Ethiopia’s Prime Minister, Meles Zenawi, has died of an undisclosed illness, ending his 21 years rule and creating a power vacuum. Zenawi leaves a mixed legacy; while he was a staunch ally of the West’s war on terror, Ethiopians who criticised him risked imprisonment and torture.
Zenawi died in Brussels at the age of 57 apparently after an infection took hold and spread. Under Zenawi’s rule, Ethiopia became one of Africa’s fastest-growing economies, but over the past two months Zenawi has been absent from the public sphere, with his last public appearance being the G20 summit in Mexico early June. Zenawi also failed to attend a meeting held by the African Union in the Ethiopian capital of Addis Ababa in June.
Ethiopian Communications Minister Berek Simon confirmed Zenawi’s death on Tuesday, adding that Hailemariam Desalegn, appointed Deputy Prime Minister and Foreign Affairs Minister in 2010, will be sworn in as prime minister after an emergency meeting of parliament.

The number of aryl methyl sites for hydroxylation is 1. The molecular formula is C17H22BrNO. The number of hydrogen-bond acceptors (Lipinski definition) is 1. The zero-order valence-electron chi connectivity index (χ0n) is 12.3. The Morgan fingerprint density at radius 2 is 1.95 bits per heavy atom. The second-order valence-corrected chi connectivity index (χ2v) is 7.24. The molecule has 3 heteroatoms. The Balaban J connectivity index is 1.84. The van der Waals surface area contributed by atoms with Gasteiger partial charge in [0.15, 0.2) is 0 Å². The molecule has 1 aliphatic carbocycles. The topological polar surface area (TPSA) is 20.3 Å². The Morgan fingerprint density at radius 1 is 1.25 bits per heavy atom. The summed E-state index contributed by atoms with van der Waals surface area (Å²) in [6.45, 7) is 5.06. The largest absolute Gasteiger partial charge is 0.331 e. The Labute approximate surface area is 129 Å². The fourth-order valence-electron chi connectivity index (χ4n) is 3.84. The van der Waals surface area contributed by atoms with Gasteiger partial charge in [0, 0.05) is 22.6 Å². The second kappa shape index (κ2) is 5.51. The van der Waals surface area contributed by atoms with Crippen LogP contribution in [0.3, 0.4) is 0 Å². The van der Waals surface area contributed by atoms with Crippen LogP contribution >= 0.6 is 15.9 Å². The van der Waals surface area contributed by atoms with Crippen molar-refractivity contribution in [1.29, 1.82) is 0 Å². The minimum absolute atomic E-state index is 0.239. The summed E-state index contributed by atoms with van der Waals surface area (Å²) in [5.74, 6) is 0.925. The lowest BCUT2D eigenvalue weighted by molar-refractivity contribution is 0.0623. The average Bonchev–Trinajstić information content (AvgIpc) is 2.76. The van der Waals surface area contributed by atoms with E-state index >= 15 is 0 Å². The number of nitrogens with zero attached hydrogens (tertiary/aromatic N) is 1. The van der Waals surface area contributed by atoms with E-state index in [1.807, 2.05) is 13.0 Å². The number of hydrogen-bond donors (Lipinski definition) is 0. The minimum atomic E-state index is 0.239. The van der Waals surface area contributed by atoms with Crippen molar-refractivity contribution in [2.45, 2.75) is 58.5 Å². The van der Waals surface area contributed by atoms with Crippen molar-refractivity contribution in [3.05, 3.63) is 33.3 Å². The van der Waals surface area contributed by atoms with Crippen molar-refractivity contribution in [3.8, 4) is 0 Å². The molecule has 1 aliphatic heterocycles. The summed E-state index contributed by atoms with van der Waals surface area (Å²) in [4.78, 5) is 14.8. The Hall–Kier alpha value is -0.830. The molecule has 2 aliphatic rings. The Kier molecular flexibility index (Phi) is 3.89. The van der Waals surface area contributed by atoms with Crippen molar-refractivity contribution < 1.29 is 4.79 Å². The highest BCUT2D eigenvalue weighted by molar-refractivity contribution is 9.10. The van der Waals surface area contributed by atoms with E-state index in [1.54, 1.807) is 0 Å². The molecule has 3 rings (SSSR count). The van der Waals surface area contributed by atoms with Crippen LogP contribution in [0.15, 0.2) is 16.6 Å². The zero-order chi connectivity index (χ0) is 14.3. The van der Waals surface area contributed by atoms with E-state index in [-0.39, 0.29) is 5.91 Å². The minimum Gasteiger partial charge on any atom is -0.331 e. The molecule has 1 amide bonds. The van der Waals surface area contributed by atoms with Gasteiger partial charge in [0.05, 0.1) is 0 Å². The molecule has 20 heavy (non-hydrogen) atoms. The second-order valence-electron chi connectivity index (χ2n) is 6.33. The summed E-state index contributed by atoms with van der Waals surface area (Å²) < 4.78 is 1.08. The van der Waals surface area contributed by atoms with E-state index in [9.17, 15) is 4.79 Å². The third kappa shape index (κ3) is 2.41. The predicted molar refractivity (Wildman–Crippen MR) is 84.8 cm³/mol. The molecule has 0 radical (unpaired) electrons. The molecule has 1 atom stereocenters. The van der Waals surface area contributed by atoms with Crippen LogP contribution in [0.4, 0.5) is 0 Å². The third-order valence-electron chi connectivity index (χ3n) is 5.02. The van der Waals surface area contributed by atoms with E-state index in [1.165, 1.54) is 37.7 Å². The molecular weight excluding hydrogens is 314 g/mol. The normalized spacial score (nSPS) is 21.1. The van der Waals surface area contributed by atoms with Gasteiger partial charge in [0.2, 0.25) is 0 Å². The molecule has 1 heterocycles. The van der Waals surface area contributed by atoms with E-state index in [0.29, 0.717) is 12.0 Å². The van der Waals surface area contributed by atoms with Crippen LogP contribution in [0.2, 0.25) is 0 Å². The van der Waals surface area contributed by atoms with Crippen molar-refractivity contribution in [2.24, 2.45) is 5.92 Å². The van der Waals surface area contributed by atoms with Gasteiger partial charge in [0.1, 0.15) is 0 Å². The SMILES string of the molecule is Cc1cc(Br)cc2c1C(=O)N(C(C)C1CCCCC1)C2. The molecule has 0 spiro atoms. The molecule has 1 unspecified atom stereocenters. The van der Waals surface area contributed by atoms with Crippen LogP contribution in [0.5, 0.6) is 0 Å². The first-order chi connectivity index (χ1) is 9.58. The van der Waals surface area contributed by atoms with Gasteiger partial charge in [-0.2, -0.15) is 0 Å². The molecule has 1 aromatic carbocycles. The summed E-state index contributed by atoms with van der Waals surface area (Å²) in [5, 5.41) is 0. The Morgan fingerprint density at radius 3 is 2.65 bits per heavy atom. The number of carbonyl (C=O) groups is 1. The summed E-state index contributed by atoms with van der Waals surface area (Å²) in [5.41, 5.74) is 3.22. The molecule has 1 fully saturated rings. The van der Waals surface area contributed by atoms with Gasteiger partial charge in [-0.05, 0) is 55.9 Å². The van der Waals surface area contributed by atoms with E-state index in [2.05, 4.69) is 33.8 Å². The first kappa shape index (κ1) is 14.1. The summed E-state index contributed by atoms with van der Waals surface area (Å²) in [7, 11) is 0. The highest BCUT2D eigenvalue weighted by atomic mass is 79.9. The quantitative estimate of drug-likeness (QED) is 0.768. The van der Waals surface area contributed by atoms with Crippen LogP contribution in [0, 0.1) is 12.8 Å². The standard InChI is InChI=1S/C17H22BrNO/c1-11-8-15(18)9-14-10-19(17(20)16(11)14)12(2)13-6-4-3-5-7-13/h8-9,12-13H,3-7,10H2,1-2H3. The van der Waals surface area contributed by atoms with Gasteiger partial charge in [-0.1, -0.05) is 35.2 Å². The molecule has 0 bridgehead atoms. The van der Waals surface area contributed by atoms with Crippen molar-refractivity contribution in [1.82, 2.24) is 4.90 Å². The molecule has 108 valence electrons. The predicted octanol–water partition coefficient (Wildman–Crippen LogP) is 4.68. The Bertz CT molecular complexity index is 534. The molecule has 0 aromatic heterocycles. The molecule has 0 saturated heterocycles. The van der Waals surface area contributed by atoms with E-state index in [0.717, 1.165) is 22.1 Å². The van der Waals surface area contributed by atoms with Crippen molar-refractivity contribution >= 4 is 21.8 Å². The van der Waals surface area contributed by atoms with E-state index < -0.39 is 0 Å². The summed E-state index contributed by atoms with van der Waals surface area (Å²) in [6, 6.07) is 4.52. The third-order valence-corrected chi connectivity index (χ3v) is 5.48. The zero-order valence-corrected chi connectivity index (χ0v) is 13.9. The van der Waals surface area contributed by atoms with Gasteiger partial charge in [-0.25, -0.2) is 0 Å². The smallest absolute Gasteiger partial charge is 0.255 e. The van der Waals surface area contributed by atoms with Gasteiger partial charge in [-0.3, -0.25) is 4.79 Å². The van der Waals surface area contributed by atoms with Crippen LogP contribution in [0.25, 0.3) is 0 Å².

“To be sick is human and he has been struggling to be healthy in the last year,” Simon told reporters in Addis Ababa. In an effort to reassure both the international community as well as the Ethiopian people, Simon said, “everything is stable and everything will continue as charted by the [former] prime minister.”
Kenya’s Prime Minister Raila Odinga responded to Zenawi’s death with concern. In an interview with BBC World Service, Odinga said Ethiopia needs a “seamless, peaceful, transition of power. The region, the horn of Africa, needs stability.”
Zenawi came to power in 1991 after leading an army of guerrilla fighters into the capital and ousting former leader Mengistu Haile Mariam. The economic boom in Ethiopia, and its strong support of the war on terror, led to widespread support from western governments, despite documented human rights abuses. Former United States president Bill Clinton hinted Zenawi was a new breed of African democrats during his visit to Africa in 1998.